We recently attended an event called “Happily Even After” organized by Sex and Sensibilities held recently at Starbucks, Home Depot Ortigas Branch. It was Sex and Sensibilities’ way of reaching out to single mothers. Empowering them and giving them hope and inspiring them to move on with their lives happily even after a broken marriage or a broken relationship.
Rearing a child into this world can be extremely difficult. Single mothers are faced with myriads of responsibilities, and they are often subjected to public scrutiny and intricacies, which they had no choice but to deal with alone. In the Philippines, there’s undeniably a huge demographic of single moms but they have very few support systems or support groups. Sex and Sensibilities founder and editorial director Ms. Ana Santos understands these needs being a single mom herself. Along with fellow journalist and single mom, Ms. Karen Kunawicz, they shared their thoughts on being a single parent and how they’re able to overcome all the challenges after the storm in their lives.
Ms. Karen Kunawicz, writer, poet, journalist, comic book editor and single mom shares her experiences and inspires the others.
- Put yourself together first. Ms. Ana emphasized that Filipino women were taught by our parents and the society to be self-sacrificing. We would always prioritize ourselves last. But this should’ve to be changed, especially after having gone through a painful relationship that has ended. Just like in an aircraft, when you’re with a child, the rule has to be put the oxygen on yourself first, before you put it on your child. This means, you have to learn how to love yourself first so that you could spread the love that you have. Treat yourself right so that others will do the same. You can’t be a good parent if you’re not a happy person.
- Stay away from negatrons. Be wary of the people who seemed to be trying to help you but only wants a piece of information. They’re the type of “friends” who’d be asking for nifty little details that are quite too personal. This type of people would only give you feelings of isolation, guilt and shame. They’d feed you nothing but self-doubt. How would you know if the people around you are this type? Simple. They ask annoying questions and seemed to be prying on your life. They’re simply vexation to one’s spirit and will to move on and look forward. Self-preservation is key, there’s nothing to be guilty about.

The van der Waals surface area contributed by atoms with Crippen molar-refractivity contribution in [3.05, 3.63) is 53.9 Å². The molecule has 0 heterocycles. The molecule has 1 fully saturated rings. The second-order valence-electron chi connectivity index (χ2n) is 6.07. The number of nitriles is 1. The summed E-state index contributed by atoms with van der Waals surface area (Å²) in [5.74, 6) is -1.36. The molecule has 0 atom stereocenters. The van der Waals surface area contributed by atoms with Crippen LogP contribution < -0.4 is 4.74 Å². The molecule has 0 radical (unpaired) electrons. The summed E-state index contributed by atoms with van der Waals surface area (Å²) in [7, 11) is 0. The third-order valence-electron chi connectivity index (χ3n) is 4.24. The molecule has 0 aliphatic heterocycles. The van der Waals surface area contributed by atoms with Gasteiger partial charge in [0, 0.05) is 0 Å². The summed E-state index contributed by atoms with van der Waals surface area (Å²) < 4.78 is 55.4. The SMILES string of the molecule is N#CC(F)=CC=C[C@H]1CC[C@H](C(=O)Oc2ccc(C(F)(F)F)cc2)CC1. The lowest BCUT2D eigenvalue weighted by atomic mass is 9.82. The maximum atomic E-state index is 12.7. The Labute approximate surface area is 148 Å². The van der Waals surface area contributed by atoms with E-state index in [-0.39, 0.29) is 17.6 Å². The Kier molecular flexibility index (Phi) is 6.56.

- Cheer yourself on. Empower yourself with little things that you like to do. Be passionate about it. Try to learn new things on your own. Ms. Ana said she learned how to drive a car, and she realized she could actually do stuff she thought only men can do.
- No idle thoughts. The hardest person to be with at this time is yourself. Don’t be afraid to get some help if you really need to. Do shopping if that will keep your sanity for the moment. Buy that gadget you’ve been jonesing for, if that’ll make you happy. Squeeze your creative juices by making your hands busy with gardening, scrap booking, cross-stitching etc. Money is an issue but never let it get in your way.
- Look good and feel good. It’s about time for you to get that makeover. Ditch that long hair for a wash and wear hairstyle if you dare. Or have that curly locks rebounded for an honest-to-goodness straight hair. No matter how small your moves are, it’s a good start.
One of the single moms who attended the event had a free makeover from The Body Shop.
- You need to be honest with yourself and the people around you, especially to your child. You need to show people that you’re doing okay. You don’t have to pretend, just be honest about it. Give yourself some time. Just don’t wallow in self-pity because it won’t do you any good. There’s no time to be self-absorbed anymore or “emote time”. You have to will something in order to achieve it. Rest assured, soon things will get better than you expect them.
- Find time to cultivate time with your child. Lovingly explain to your child the situation you’re into. Again, be honest about it. You must have a “father figure” for your child, be it your brother, an Uncle or a good guy friend. It’s always important to treat your child with respect, no matter what his or her age. Ms. Karen mentioned that we’re lucky because as Filipinos, one of our positive cultures is being child-friendly. A child is always welcome at any home. There’s always someone to rely on, say a Grandma, Grandpa, Uncle or Aunt—any immediate biological family member would always be willing to help in any way they can.
The lootbag given was filled with Nivea products and lipstick and 10 ml perfume from The Body Shop.